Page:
As I’m driving to my physical therapist office I realize that I don’t have any questions on the ready. What I mean by that is, I haven’t figured out what I actually want to get out of the session? It’s 7:15 in the morning and I am on my second cup of coffee. All I can think about is getting through the appointment. But I have to go in there with a question or two, right? Maybe I haven’t brought them to the forefront of my mind, but they are there. My ribs are broken. I should be asking how I can continue to do the exercises for my leg with broken ribs? Maybe I should ask how I can speed up the recovery for my ribs? Are there stretches? None of these seem to ‘stick’ in my foggy brain…Why?
I’m uncomfortable. I’m in actual physical pain. That pain translates into a lot of self-questioning, bringing up a lot of emotions that clog your brain. I’m so caught up in how I’m feeling physically or how a situation is making me feel that I can’t think past it to get to those questions that can actually help me.
I’m sure many of you have been in this situation, whether due to physical injury (like my present situation), or because you’re stuck in a situation or environment that you’d rather not be in (also like my present situation of clearing out my father-in-laws home while dealing with the loss of his passing). All of our brain power seems to be spent on trying to get out of whatever we are feeling. We can’t think straight. Everything takes longer and feels harder. All of our energy is in escape mode, “how do I stop this discomfort,” instead of helping us think beyond it to what could truly help us.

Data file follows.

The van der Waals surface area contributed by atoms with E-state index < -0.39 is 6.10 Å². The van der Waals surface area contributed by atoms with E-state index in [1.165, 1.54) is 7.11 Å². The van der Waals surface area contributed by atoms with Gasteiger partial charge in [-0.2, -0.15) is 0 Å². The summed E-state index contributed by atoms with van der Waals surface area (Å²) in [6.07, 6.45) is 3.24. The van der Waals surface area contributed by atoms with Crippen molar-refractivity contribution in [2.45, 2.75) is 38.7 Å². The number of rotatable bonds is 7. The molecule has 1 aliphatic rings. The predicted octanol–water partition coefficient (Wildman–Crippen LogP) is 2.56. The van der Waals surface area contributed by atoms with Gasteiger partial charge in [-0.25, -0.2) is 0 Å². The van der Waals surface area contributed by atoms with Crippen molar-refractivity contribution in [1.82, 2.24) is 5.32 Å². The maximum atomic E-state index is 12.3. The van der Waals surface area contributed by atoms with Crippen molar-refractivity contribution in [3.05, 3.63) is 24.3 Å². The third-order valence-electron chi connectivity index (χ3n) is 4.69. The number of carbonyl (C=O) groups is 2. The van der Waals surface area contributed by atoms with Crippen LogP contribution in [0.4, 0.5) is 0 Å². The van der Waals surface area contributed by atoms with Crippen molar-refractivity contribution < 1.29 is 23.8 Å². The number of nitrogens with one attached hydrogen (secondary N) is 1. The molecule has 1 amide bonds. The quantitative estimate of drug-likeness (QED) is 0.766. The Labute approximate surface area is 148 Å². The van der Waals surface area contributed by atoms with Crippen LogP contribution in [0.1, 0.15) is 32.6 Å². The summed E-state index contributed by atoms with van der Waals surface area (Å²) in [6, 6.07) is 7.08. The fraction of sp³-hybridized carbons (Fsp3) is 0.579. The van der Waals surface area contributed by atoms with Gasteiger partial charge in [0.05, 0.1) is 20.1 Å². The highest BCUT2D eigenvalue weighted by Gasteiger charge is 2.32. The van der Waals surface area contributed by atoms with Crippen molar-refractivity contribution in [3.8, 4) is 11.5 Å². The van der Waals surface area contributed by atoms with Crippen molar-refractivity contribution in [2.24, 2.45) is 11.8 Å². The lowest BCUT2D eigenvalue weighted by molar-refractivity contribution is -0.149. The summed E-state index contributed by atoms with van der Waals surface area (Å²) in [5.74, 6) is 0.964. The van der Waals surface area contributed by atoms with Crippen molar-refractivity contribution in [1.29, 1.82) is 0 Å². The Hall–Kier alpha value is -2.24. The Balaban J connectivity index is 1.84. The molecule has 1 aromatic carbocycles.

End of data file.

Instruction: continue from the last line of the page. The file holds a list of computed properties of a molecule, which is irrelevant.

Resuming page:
Our minds are held hostage by our anxiety that this pain or discomfort we are feeling won’t ever end.
In these situations, I find it is really helpful to remind myself that this pain will not last forever. It’s hard to believe that when I am actually experiencing physical discomfort. But I am no stranger to injuries or pain. So, I know first hand that it really will not last forever. Eventually, the injury will heal and the pain will go away, even the pain from losing a loved one eases over time, especially when we seek the help we need to work through these things.
This reminder lessons the anxiety. It doesn’t stop the pain, but it helps reduce the emotion that clogs my ability to think and reason. I take a moment to remind myself that I am going to the physical therapist’s, I’m not just sitting around doing nothing. I’m taking reasonable action and getting professional help to address my pain.
Another thing I remind myself is to consider: how can I use this time to think about what is really important to me? How can I use this time for things that I might not have otherwise done? What advantage can I find from this injury? What things am I not able to do right now that I really miss? I can remind myself that it is important for me to get healthy, so I can get back to doing those things. Also, what have I been missing or not getting to because I have been so busy with the thing that my injury is now preventing me from doing—I can do those things during this time that I heal. Use this time to self-reflect so that, when I do get better, I’m better for it!
It’s ok for me to go into my appointment and just let the physical therapist help me work through what I need to be doing to address my pain. I don’t need to do her job for her. I can let her know what’s going on and listen to her advice. I can focus on my healing, because I know it will get better. And, while I’m doing the exercises she gives me, I can focus on eating better, sharing time with my family, and focusing on all the little things that I usually take for granted.
If you would like to learn tools and skills to help you improve your emotional aptitude, reduce your emotional isolation, lessen your avoidance of shame, fear, and anxiety, and enable yourself to reach your goals, break old habits, or create new ones, I can help. I provide emotional resilience coaching, so you can achieve your goals. We can meet either virtually or in person at my office in Waterbury, Vermont. Just click the button or the link below for a free consultation and let’s talk.
Click to Select a Date & Time for your free consultation.